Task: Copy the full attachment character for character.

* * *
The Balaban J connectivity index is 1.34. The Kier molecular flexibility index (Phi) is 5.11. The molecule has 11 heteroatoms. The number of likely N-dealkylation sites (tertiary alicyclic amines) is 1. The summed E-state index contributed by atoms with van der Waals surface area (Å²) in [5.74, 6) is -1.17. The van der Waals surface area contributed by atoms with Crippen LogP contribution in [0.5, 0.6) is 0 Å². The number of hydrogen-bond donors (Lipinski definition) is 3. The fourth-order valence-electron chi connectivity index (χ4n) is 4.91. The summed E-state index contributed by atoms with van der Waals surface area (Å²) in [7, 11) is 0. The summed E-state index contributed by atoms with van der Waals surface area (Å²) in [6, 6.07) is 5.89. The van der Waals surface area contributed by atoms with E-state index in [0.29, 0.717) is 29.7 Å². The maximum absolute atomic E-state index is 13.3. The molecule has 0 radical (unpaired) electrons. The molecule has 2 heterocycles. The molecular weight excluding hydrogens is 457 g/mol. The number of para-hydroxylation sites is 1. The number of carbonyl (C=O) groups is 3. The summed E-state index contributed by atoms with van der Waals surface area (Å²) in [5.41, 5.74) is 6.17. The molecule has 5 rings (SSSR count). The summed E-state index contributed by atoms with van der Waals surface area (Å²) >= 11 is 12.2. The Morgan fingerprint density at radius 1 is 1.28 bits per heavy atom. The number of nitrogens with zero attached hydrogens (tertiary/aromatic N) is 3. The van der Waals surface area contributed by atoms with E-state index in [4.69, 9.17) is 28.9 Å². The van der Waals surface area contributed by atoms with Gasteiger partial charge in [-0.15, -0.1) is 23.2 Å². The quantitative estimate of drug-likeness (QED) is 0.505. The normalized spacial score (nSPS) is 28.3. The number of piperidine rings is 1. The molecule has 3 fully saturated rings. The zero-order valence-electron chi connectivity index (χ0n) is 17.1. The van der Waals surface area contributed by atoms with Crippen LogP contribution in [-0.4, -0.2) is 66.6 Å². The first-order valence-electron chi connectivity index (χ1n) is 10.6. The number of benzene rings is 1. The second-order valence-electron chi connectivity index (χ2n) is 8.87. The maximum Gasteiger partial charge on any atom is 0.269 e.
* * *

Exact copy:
The Balaban J connectivity index is 1.34. The Kier molecular flexibility index (Phi) is 5.11. The molecule has 11 heteroatoms. The number of likely N-dealkylation sites (tertiary alicyclic amines) is 1. The summed E-state index contributed by atoms with van der Waals surface area (Å²) in [5.74, 6) is -1.17. The van der Waals surface area contributed by atoms with Crippen LogP contribution in [0.5, 0.6) is 0 Å². The number of hydrogen-bond donors (Lipinski definition) is 3. The fourth-order valence-electron chi connectivity index (χ4n) is 4.91. The summed E-state index contributed by atoms with van der Waals surface area (Å²) in [7, 11) is 0. The summed E-state index contributed by atoms with van der Waals surface area (Å²) in [6, 6.07) is 5.89. The van der Waals surface area contributed by atoms with E-state index in [0.29, 0.717) is 29.7 Å². The maximum absolute atomic E-state index is 13.3. The molecule has 0 radical (unpaired) electrons. The molecule has 2 heterocycles. The molecular weight excluding hydrogens is 457 g/mol. The number of para-hydroxylation sites is 1. The number of carbonyl (C=O) groups is 3. The summed E-state index contributed by atoms with van der Waals surface area (Å²) in [5.41, 5.74) is 6.17. The molecule has 5 rings (SSSR count). The summed E-state index contributed by atoms with van der Waals surface area (Å²) >= 11 is 12.2. The Morgan fingerprint density at radius 1 is 1.28 bits per heavy atom. The number of nitrogens with zero attached hydrogens (tertiary/aromatic N) is 3. The van der Waals surface area contributed by atoms with E-state index in [4.69, 9.17) is 28.9 Å². The van der Waals surface area contributed by atoms with Gasteiger partial charge in [-0.15, -0.1) is 23.2 Å². The quantitative estimate of drug-likeness (QED) is 0.505. The normalized spacial score (nSPS) is 28.3. The number of piperidine rings is 1. The molecule has 3 fully saturated rings. The zero-order valence-electron chi connectivity index (χ0n) is 17.1. The van der Waals surface area contributed by atoms with Crippen LogP contribution in [-0.4, -0.2) is 66.6 Å². The first-order valence-electron chi connectivity index (χ1n) is 10.6. The number of benzene rings is 1. The second-order valence-electron chi connectivity index (χ2n) is 8.87. The maximum Gasteiger partial charge on any atom is 0.269 e.